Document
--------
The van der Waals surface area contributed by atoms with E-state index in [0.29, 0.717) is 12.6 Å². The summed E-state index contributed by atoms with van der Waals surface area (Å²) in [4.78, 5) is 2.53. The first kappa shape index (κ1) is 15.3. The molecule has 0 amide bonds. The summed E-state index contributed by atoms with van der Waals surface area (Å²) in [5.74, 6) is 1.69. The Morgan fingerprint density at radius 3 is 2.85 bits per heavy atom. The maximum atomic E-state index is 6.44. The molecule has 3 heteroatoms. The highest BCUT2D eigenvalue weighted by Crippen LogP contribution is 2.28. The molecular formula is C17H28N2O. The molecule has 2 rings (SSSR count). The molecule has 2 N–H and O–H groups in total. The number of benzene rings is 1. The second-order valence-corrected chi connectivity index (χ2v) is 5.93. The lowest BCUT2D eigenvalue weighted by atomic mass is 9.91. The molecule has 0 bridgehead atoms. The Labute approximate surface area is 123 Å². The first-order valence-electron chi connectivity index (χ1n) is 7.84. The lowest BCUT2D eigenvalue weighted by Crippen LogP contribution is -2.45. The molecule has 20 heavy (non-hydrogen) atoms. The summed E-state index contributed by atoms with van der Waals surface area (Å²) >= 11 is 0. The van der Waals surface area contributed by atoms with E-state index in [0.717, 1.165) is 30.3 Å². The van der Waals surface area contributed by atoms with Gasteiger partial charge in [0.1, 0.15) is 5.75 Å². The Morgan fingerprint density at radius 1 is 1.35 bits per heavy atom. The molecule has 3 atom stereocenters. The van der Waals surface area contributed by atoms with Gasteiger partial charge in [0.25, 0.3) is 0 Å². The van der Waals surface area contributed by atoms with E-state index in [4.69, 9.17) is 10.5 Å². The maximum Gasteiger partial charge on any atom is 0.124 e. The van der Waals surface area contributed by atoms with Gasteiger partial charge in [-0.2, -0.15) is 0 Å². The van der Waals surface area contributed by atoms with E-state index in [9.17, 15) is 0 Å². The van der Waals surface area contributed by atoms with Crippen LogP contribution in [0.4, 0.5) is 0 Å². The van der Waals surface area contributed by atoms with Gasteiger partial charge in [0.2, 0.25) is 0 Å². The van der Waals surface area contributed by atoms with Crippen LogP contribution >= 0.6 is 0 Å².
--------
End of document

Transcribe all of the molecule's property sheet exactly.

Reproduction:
The van der Waals surface area contributed by atoms with E-state index in [0.29, 0.717) is 12.6 Å². The summed E-state index contributed by atoms with van der Waals surface area (Å²) in [4.78, 5) is 2.53. The first kappa shape index (κ1) is 15.3. The molecule has 0 amide bonds. The summed E-state index contributed by atoms with van der Waals surface area (Å²) in [5.74, 6) is 1.69. The Morgan fingerprint density at radius 3 is 2.85 bits per heavy atom. The maximum atomic E-state index is 6.44. The molecule has 3 heteroatoms. The highest BCUT2D eigenvalue weighted by Crippen LogP contribution is 2.28. The molecular formula is C17H28N2O. The molecule has 2 rings (SSSR count). The molecule has 2 N–H and O–H groups in total. The number of benzene rings is 1. The second-order valence-corrected chi connectivity index (χ2v) is 5.93. The lowest BCUT2D eigenvalue weighted by atomic mass is 9.91. The molecule has 0 bridgehead atoms. The Labute approximate surface area is 123 Å². The first-order valence-electron chi connectivity index (χ1n) is 7.84. The lowest BCUT2D eigenvalue weighted by Crippen LogP contribution is -2.45. The molecule has 20 heavy (non-hydrogen) atoms. The summed E-state index contributed by atoms with van der Waals surface area (Å²) >= 11 is 0. The van der Waals surface area contributed by atoms with E-state index in [0.717, 1.165) is 30.3 Å². The van der Waals surface area contributed by atoms with Gasteiger partial charge in [0.1, 0.15) is 5.75 Å². The Morgan fingerprint density at radius 1 is 1.35 bits per heavy atom. The molecule has 3 atom stereocenters. The van der Waals surface area contributed by atoms with Gasteiger partial charge in [0.25, 0.3) is 0 Å². The van der Waals surface area contributed by atoms with E-state index in [4.69, 9.17) is 10.5 Å². The maximum Gasteiger partial charge on any atom is 0.124 e. The van der Waals surface area contributed by atoms with Gasteiger partial charge in [-0.2, -0.15) is 0 Å². The van der Waals surface area contributed by atoms with E-state index in [9.17, 15) is 0 Å². The van der Waals surface area contributed by atoms with Crippen LogP contribution in [0.4, 0.5) is 0 Å². The van der Waals surface area contributed by atoms with Gasteiger partial charge in [0.2, 0.25) is 0 Å². The van der Waals surface area contributed by atoms with Crippen LogP contribution >= 0.6 is 0 Å².